Cuyahoga Falls, Ohio
After suffering through two 500-year storm events in 2003 and 2004, and having been declared a federal disaster zone twice in a two-year period, the City of Cuyahoga Falls worked with FEMA and the Ohio Emergency Management Agency to develop a plan to reduce flooding in a neighborhood that experienced chronic flooding.
- Location: Cuyahoga Halls, OH
- Population: 49,652
- Strategies: Building Bioswales, Rain Gardens, Green Streets, Moving people out of harm’s way
- Cost: $157,000
- Benefits: Flood reduction, Ecological
Severe storms in 2003 and 2004 caused millions of dollars in property damage and led to the city looking at new, cost-effective solutions for stormwater management. One neighborhood, designed in the 1950s with no way to convey stormwater runoff off the properties, included six homes that had sustained repeated flood damage since 1999, with flooding up to nine feet deep in some places. The owners of four of these homes were willing to sell their properties to the city, creating a nearly acre-sized parcel that was required by the Stafford Act to remain as open space. However, even with the structures removed, the low-lying topography meant that the area would still collect polluted flood water. The city wanted to explore water management solutions that, unlike a depressed detention basin, would maintain the visual continuity of the surrounding established neighborhood.
Using FEMA flood buyout funds, the city acquired four flood-damaged properties and demolished the houses to preserve the lots and as open space and create the mid-block 24,000-square-foot Rain Garden Reserve. The park has three rain gardens and an overflow pipe for peak rain events, which drains 3.17 acres at the lowest point on the block.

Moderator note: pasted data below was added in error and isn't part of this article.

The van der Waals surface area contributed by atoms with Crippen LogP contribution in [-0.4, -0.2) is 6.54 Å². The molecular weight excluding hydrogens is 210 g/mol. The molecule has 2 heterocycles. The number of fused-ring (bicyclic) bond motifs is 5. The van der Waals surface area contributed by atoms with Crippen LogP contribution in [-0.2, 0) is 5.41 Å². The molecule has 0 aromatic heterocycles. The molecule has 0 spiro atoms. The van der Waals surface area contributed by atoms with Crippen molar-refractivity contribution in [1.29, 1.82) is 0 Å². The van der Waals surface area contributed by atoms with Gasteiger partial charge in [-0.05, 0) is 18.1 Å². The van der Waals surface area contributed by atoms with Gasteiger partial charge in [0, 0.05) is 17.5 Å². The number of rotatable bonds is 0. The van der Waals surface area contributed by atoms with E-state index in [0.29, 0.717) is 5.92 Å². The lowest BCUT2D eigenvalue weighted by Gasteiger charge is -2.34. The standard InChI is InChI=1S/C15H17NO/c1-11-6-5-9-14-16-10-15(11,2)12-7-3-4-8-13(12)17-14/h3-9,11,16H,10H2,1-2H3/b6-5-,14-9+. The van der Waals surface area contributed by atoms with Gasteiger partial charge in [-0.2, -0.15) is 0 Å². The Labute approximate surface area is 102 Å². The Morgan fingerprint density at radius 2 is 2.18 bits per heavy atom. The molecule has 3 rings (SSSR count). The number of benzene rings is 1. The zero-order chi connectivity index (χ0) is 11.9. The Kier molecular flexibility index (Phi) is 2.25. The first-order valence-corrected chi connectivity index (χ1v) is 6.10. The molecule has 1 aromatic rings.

This was the first green infrastructure project that was approved for FEMA Region 5 and was a first-of-its-kind rain garden on a municipal (rather than residential) scale. The intention of this project was not to attempt to combat the 100-year flood, but to mitigate one- and two-year storm events and provide a more resilient natural infrastructure.
Planning for the project included extensive public participation that was necessary to alleviate the neighboring residents’ concerns about aesthetics and mosquitoes. Residents were also concerned the reserve wouldn’t function in the winter. Education combined with extensive visualizations were used to obtain neighborhood support.
The cost for the project was $107,000 in FEMA funds and $50,000 in donated materials, and the effort was supported by community organizations, residents and local businesses. Ongoing maintenance is performed by the city and has minimal costs of approximately $700 per year, mainly for mulch and the removal of invasive plants.
The Rain Garden Reserve creates an additional five acres of storage for runoff and enhances outdoor educational and recreational opportunities for the community. It has served as a model for large-scale rain gardens that the city has begun to see included in private developments.
A major storm event on May 12, 2014 dumped four inches of rain within 45 minutes, resulting in widespread damages across the city. However, there was no reported damage in the neighborhood surrounding the rain garden.
In addition to directly storing runoff, the project reduced the amount of impervious surface within the neighborhood by removing four homes and their associated improvements. This further reduces the amount of stormwater that enters the larger city system.
The garden is a neighborhood amenity with pervious walking paths, solar lighting bollards, and year-round visual interest. Local school groups regularly visit the Reserve to learn about plants and stormwater from the interpretive signage on-site, and the EPA has hosted additional tours.